Under state law, both of a child’s parents are obligated to provide financial support to their child, regardless of whether the two parents are married or have physical custody. Typically, only one parent is asked to pay child support to the other, and the exact amount of support owed can vary significantly depending on the circumstances.
If you need help pursuing a favorable child support agreement or would like to modify one that already exists, you should strongly consider working with an experienced Richmond child support lawyer. Seeking help with your case from a seasoned family attorney could be crucial in ensuring your kid gets the support they need and protecting your own financial future as well.
The purpose of child support is to ensure a child of separated or divorced parents receives the same amount of financial support they would get if their parents lived together. In practice, this means that the non-custodial parent—the one who does not have sole or primary physical custody—must provide monthly support payments to the custodial parent.
The total amount of support a child needs depends on the combined incomes of both of their parents. For the purposes of determining child support, income includes not only work wages but also money received from commissions or bonuses at work, pensions, stock dividends, and severance pay. If applicable, money received through alimony or other awards, such as lottery winnings, is factored into a parent’s total income as well.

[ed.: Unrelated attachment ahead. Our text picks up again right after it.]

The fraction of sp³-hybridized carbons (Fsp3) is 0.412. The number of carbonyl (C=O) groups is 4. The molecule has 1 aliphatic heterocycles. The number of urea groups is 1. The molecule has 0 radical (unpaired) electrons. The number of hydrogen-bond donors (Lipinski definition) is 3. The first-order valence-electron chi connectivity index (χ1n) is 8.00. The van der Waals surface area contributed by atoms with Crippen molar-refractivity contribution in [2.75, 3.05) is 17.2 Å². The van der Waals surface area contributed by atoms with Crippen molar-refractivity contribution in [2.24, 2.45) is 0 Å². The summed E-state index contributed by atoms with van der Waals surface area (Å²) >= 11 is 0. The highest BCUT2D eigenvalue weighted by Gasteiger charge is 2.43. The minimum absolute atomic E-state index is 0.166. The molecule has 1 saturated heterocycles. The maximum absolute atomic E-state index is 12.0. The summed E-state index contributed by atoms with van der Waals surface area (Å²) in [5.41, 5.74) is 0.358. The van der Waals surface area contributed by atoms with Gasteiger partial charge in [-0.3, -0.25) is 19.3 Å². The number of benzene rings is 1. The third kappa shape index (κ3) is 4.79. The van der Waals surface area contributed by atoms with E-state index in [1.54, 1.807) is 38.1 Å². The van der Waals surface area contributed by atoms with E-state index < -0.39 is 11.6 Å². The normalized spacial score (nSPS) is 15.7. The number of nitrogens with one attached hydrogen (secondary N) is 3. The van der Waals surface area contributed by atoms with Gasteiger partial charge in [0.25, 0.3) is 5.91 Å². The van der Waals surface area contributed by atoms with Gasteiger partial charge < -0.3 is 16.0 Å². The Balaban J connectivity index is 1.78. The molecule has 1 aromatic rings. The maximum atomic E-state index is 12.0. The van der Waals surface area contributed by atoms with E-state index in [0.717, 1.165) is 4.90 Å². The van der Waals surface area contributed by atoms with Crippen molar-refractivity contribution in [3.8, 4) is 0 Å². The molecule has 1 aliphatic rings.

Once the total income is determined, courts typically follow a formula outlined in Virginia Code §20-108.2 to establish the percentage of support each parent is liable to provide for a child. However, there are circumstances that could justify an adjustment to the amount this formula produces, as a local child support attorney can explain in further detail.
Courts can take a number of factors into account when deciding whether to follow the established formula for determining child support. These include, but are not limited to:
A court may also adjust the amount of child support a person owes based on imputed income. If the court suspects a parent has misrepresented their actual income, or that they have intentionally taken a lower-paying job to avoid paying more in child support, the court can “impute” (presume) a higher amount of income and calculate support obligations accordingly. A knowledgeable lawyer in Richmond can help an individual parent contest or try to adjust child support obligations based on these grounds.
In many situations, child support is an especially complicated component of divorces and legal separations. Even though state law provides a formula for determining how much a parent will owe, many different circumstances could prompt a deviation from that model.
Because of all the different factors that can play into a court order, it is a good idea to seek guidance from a Richmond child support lawyer. To schedule your initial consultation, call today.